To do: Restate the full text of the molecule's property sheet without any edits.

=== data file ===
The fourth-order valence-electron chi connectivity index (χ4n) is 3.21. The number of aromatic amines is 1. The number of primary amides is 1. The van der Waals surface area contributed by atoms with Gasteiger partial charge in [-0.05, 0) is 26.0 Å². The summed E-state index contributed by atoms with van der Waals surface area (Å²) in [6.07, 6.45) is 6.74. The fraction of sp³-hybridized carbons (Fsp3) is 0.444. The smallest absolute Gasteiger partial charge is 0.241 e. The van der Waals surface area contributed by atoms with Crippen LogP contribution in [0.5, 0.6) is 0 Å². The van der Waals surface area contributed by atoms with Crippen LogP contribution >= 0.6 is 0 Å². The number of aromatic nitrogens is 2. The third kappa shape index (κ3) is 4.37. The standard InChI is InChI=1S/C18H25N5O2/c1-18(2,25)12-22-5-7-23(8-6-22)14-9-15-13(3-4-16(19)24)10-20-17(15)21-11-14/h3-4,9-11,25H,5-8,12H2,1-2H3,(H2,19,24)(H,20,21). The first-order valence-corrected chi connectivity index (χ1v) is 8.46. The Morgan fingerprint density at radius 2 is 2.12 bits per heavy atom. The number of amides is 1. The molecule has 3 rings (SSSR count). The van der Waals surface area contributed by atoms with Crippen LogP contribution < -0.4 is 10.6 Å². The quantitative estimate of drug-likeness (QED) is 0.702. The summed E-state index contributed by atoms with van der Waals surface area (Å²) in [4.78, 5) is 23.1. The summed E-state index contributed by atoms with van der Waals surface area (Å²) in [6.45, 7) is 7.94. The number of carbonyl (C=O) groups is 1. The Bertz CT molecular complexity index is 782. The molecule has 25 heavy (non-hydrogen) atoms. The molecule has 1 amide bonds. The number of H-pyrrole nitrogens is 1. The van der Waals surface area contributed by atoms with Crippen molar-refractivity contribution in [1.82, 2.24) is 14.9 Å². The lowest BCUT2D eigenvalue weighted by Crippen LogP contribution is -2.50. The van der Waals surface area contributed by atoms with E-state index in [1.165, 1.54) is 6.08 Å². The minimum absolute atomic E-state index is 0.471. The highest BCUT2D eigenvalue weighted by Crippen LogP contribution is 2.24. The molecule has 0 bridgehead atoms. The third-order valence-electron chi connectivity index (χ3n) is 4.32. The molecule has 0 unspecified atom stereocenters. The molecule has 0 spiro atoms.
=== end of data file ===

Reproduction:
The fourth-order valence-electron chi connectivity index (χ4n) is 3.21. The number of aromatic amines is 1. The number of primary amides is 1. The van der Waals surface area contributed by atoms with Gasteiger partial charge in [-0.05, 0) is 26.0 Å². The summed E-state index contributed by atoms with van der Waals surface area (Å²) in [6.07, 6.45) is 6.74. The fraction of sp³-hybridized carbons (Fsp3) is 0.444. The smallest absolute Gasteiger partial charge is 0.241 e. The van der Waals surface area contributed by atoms with Crippen LogP contribution in [0.5, 0.6) is 0 Å². The van der Waals surface area contributed by atoms with Crippen LogP contribution >= 0.6 is 0 Å². The number of aromatic nitrogens is 2. The third kappa shape index (κ3) is 4.37. The standard InChI is InChI=1S/C18H25N5O2/c1-18(2,25)12-22-5-7-23(8-6-22)14-9-15-13(3-4-16(19)24)10-20-17(15)21-11-14/h3-4,9-11,25H,5-8,12H2,1-2H3,(H2,19,24)(H,20,21). The first-order valence-corrected chi connectivity index (χ1v) is 8.46. The Morgan fingerprint density at radius 2 is 2.12 bits per heavy atom. The number of amides is 1. The molecule has 3 rings (SSSR count). The van der Waals surface area contributed by atoms with Crippen LogP contribution < -0.4 is 10.6 Å². The quantitative estimate of drug-likeness (QED) is 0.702. The summed E-state index contributed by atoms with van der Waals surface area (Å²) in [4.78, 5) is 23.1. The summed E-state index contributed by atoms with van der Waals surface area (Å²) in [6.45, 7) is 7.94. The number of carbonyl (C=O) groups is 1. The Bertz CT molecular complexity index is 782. The molecule has 25 heavy (non-hydrogen) atoms. The molecule has 1 amide bonds. The number of H-pyrrole nitrogens is 1. The van der Waals surface area contributed by atoms with Crippen molar-refractivity contribution in [1.82, 2.24) is 14.9 Å². The lowest BCUT2D eigenvalue weighted by Crippen LogP contribution is -2.50. The van der Waals surface area contributed by atoms with E-state index in [1.165, 1.54) is 6.08 Å². The minimum absolute atomic E-state index is 0.471. The highest BCUT2D eigenvalue weighted by Crippen LogP contribution is 2.24. The molecule has 0 bridgehead atoms. The third-order valence-electron chi connectivity index (χ3n) is 4.32. The molecule has 0 unspecified atom stereocenters. The molecule has 0 spiro atoms.